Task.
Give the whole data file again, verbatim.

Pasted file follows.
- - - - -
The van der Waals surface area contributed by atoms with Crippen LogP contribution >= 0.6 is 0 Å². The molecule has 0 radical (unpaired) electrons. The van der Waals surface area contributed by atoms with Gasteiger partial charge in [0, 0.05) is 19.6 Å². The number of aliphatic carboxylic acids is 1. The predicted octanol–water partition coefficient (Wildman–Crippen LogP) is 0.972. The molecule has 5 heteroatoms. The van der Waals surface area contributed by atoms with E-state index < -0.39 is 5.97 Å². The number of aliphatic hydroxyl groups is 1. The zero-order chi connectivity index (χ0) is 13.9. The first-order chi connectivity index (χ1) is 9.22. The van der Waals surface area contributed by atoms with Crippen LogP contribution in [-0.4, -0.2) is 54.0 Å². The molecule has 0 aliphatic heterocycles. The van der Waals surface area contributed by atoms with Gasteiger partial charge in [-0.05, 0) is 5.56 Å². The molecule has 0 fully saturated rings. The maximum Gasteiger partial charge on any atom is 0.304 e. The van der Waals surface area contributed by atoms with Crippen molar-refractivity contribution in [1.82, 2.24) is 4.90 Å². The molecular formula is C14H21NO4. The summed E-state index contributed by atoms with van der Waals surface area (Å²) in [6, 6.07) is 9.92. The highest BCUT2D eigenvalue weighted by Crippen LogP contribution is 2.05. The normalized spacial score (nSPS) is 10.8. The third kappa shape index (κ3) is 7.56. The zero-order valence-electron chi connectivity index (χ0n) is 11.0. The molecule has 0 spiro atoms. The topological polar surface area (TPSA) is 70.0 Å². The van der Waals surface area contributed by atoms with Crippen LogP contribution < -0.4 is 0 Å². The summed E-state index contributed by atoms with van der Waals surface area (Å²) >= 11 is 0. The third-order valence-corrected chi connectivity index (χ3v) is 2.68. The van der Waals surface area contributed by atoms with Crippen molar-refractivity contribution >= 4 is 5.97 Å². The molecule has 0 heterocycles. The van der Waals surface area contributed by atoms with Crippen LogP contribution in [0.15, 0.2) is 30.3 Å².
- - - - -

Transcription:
The van der Waals surface area contributed by atoms with Crippen LogP contribution >= 0.6 is 0 Å². The molecule has 0 radical (unpaired) electrons. The van der Waals surface area contributed by atoms with Gasteiger partial charge in [0, 0.05) is 19.6 Å². The number of aliphatic carboxylic acids is 1. The predicted octanol–water partition coefficient (Wildman–Crippen LogP) is 0.972. The molecule has 5 heteroatoms. The van der Waals surface area contributed by atoms with E-state index < -0.39 is 5.97 Å². The number of aliphatic hydroxyl groups is 1. The zero-order chi connectivity index (χ0) is 13.9. The first-order chi connectivity index (χ1) is 9.22. The van der Waals surface area contributed by atoms with Crippen LogP contribution in [-0.4, -0.2) is 54.0 Å². The molecule has 0 aliphatic heterocycles. The van der Waals surface area contributed by atoms with Gasteiger partial charge in [-0.05, 0) is 5.56 Å². The molecule has 0 fully saturated rings. The maximum Gasteiger partial charge on any atom is 0.304 e. The van der Waals surface area contributed by atoms with Crippen molar-refractivity contribution in [1.82, 2.24) is 4.90 Å². The molecular formula is C14H21NO4. The summed E-state index contributed by atoms with van der Waals surface area (Å²) in [6, 6.07) is 9.92. The highest BCUT2D eigenvalue weighted by Crippen LogP contribution is 2.05. The normalized spacial score (nSPS) is 10.8. The third kappa shape index (κ3) is 7.56. The zero-order valence-electron chi connectivity index (χ0n) is 11.0. The molecule has 0 spiro atoms. The topological polar surface area (TPSA) is 70.0 Å². The van der Waals surface area contributed by atoms with Crippen LogP contribution < -0.4 is 0 Å². The summed E-state index contributed by atoms with van der Waals surface area (Å²) >= 11 is 0. The third-order valence-corrected chi connectivity index (χ3v) is 2.68. The van der Waals surface area contributed by atoms with Crippen molar-refractivity contribution >= 4 is 5.97 Å². The molecule has 0 heterocycles. The van der Waals surface area contributed by atoms with Crippen LogP contribution in [0.15, 0.2) is 30.3 Å².